Diagnosis

You may expect your Cavalier to endure a battery of diagnostic tests, including complete physical and neurologic examinations, general and specialized blood tests – there is a unique blood test for masticatory muscle myositis called the “2M antibody” test – as well as a muscle biopsy, x-rays, urinalysis, and electromyography.

The Most Accurate Blood Test for MMM

The 2M antibody blood test detects circulating antibodies against masticatory muscles’ 2M fibers. Only the masticatory muscles have the molecular structure called 2M fibers. Masticatory myositis results when the immune system’s antibodies specifically target these 2M fibers.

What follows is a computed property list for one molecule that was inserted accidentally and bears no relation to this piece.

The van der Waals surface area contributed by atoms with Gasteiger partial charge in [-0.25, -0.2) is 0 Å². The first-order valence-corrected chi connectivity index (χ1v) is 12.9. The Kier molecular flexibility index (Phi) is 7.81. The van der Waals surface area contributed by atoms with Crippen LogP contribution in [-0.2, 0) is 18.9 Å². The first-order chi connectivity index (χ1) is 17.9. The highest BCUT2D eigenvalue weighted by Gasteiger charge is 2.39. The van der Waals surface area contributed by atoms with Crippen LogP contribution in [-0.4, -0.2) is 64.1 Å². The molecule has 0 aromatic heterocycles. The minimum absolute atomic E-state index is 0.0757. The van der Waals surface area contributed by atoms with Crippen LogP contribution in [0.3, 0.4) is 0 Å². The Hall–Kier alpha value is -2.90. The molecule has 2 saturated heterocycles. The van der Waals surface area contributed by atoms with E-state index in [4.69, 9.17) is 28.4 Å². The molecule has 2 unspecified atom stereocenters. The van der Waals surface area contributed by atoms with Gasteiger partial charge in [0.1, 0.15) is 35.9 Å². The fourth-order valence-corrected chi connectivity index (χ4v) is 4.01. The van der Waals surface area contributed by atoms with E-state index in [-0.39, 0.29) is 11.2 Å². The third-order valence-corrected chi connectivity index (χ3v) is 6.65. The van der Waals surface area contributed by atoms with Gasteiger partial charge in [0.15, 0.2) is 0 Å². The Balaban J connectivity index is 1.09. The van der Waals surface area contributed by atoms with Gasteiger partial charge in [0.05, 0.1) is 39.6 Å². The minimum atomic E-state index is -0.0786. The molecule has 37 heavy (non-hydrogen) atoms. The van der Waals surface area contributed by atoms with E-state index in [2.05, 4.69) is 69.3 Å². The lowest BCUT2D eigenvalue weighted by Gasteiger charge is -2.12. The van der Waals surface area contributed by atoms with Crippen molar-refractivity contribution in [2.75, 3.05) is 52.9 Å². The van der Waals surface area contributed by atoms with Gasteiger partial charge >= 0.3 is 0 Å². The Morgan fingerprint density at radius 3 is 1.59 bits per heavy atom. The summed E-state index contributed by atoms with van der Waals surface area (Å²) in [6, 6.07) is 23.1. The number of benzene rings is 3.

The 2M antibody test is an “immunocytochemical” test, in which positives for MMM reportedly have been proven to be 100% accurate, and false negatives for MMM have occurred only 10% to 15% of the time.

The test is conducted by the Comparative Neuromuscular Laboratory at the University of California, San Diego. Serum samples should be sent to the laboratory; its turn around time for reporting results is five to seven week days. The laboratory’s director is Dr. G. Diane Shelton, ACVIM board certified in internal medicine. Contact information is on this website: Comparative Neuromuscular Laboratory